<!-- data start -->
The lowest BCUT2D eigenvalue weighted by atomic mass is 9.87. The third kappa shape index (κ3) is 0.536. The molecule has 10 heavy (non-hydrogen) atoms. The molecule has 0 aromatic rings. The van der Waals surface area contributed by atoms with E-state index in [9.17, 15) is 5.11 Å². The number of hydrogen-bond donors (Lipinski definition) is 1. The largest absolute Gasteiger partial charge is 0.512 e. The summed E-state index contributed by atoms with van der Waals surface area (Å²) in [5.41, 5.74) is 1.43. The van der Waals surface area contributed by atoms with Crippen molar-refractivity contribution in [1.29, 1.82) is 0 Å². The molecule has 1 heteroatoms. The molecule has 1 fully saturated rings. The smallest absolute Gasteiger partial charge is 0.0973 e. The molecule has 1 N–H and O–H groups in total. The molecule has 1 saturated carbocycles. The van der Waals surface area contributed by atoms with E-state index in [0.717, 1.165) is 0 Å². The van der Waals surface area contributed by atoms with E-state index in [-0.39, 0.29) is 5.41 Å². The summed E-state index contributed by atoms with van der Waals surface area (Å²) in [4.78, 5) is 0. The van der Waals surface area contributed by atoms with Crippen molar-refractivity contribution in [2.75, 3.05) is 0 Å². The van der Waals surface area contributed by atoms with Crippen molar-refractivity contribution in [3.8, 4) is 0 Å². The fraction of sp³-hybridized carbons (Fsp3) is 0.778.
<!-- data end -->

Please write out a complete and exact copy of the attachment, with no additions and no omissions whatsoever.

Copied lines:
The lowest BCUT2D eigenvalue weighted by atomic mass is 9.87. The third kappa shape index (κ3) is 0.536. The molecule has 10 heavy (non-hydrogen) atoms. The molecule has 0 aromatic rings. The van der Waals surface area contributed by atoms with E-state index in [9.17, 15) is 5.11 Å². The number of hydrogen-bond donors (Lipinski definition) is 1. The largest absolute Gasteiger partial charge is 0.512 e. The summed E-state index contributed by atoms with van der Waals surface area (Å²) in [5.41, 5.74) is 1.43. The van der Waals surface area contributed by atoms with Crippen molar-refractivity contribution in [1.29, 1.82) is 0 Å². The molecule has 1 heteroatoms. The molecule has 1 fully saturated rings. The smallest absolute Gasteiger partial charge is 0.0973 e. The molecule has 1 N–H and O–H groups in total. The molecule has 1 saturated carbocycles. The van der Waals surface area contributed by atoms with E-state index in [0.717, 1.165) is 0 Å². The van der Waals surface area contributed by atoms with E-state index in [-0.39, 0.29) is 5.41 Å². The summed E-state index contributed by atoms with van der Waals surface area (Å²) in [4.78, 5) is 0. The van der Waals surface area contributed by atoms with Crippen molar-refractivity contribution in [2.75, 3.05) is 0 Å². The van der Waals surface area contributed by atoms with Crippen molar-refractivity contribution in [3.8, 4) is 0 Å². The fraction of sp³-hybridized carbons (Fsp3) is 0.778.